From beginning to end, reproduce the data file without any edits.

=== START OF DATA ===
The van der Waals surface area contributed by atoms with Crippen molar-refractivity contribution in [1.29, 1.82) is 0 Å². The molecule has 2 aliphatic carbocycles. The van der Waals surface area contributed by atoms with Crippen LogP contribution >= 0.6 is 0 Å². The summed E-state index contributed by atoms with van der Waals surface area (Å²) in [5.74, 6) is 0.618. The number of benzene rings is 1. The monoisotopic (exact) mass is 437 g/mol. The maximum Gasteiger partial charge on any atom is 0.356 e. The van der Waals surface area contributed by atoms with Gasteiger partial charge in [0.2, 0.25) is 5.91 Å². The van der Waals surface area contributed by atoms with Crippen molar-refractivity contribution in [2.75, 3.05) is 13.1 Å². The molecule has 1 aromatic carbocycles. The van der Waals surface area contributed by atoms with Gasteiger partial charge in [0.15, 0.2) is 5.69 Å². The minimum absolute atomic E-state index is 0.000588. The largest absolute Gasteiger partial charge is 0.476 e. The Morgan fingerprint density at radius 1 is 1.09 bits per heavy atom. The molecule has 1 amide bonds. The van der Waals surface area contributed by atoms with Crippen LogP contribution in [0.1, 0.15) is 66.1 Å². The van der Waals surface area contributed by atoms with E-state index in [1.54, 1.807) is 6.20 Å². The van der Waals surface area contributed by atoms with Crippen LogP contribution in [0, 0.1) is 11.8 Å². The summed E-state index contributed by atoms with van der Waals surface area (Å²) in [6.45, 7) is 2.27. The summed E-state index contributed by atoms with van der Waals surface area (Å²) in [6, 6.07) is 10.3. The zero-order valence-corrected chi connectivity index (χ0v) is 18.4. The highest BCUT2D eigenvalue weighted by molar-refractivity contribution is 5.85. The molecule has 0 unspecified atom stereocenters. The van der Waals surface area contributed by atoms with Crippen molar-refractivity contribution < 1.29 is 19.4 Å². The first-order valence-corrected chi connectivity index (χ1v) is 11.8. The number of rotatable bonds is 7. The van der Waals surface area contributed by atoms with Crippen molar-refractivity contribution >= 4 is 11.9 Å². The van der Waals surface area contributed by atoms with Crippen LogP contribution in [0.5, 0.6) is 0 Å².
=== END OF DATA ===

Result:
The van der Waals surface area contributed by atoms with Crippen molar-refractivity contribution in [1.29, 1.82) is 0 Å². The molecule has 2 aliphatic carbocycles. The van der Waals surface area contributed by atoms with Crippen LogP contribution >= 0.6 is 0 Å². The summed E-state index contributed by atoms with van der Waals surface area (Å²) in [5.74, 6) is 0.618. The number of benzene rings is 1. The monoisotopic (exact) mass is 437 g/mol. The maximum Gasteiger partial charge on any atom is 0.356 e. The van der Waals surface area contributed by atoms with Gasteiger partial charge in [0.2, 0.25) is 5.91 Å². The van der Waals surface area contributed by atoms with Crippen molar-refractivity contribution in [2.75, 3.05) is 13.1 Å². The molecule has 1 aromatic carbocycles. The van der Waals surface area contributed by atoms with Gasteiger partial charge in [0.15, 0.2) is 5.69 Å². The minimum absolute atomic E-state index is 0.000588. The largest absolute Gasteiger partial charge is 0.476 e. The Morgan fingerprint density at radius 1 is 1.09 bits per heavy atom. The molecule has 1 amide bonds. The van der Waals surface area contributed by atoms with Crippen LogP contribution in [0.1, 0.15) is 66.1 Å². The van der Waals surface area contributed by atoms with E-state index in [1.54, 1.807) is 6.20 Å². The van der Waals surface area contributed by atoms with Crippen LogP contribution in [0, 0.1) is 11.8 Å². The summed E-state index contributed by atoms with van der Waals surface area (Å²) in [6.45, 7) is 2.27. The summed E-state index contributed by atoms with van der Waals surface area (Å²) in [6, 6.07) is 10.3. The zero-order valence-corrected chi connectivity index (χ0v) is 18.4. The highest BCUT2D eigenvalue weighted by molar-refractivity contribution is 5.85. The molecule has 0 unspecified atom stereocenters. The van der Waals surface area contributed by atoms with Crippen molar-refractivity contribution < 1.29 is 19.4 Å². The first-order valence-corrected chi connectivity index (χ1v) is 11.8. The number of rotatable bonds is 7. The van der Waals surface area contributed by atoms with Crippen molar-refractivity contribution >= 4 is 11.9 Å². The van der Waals surface area contributed by atoms with Crippen LogP contribution in [0.5, 0.6) is 0 Å².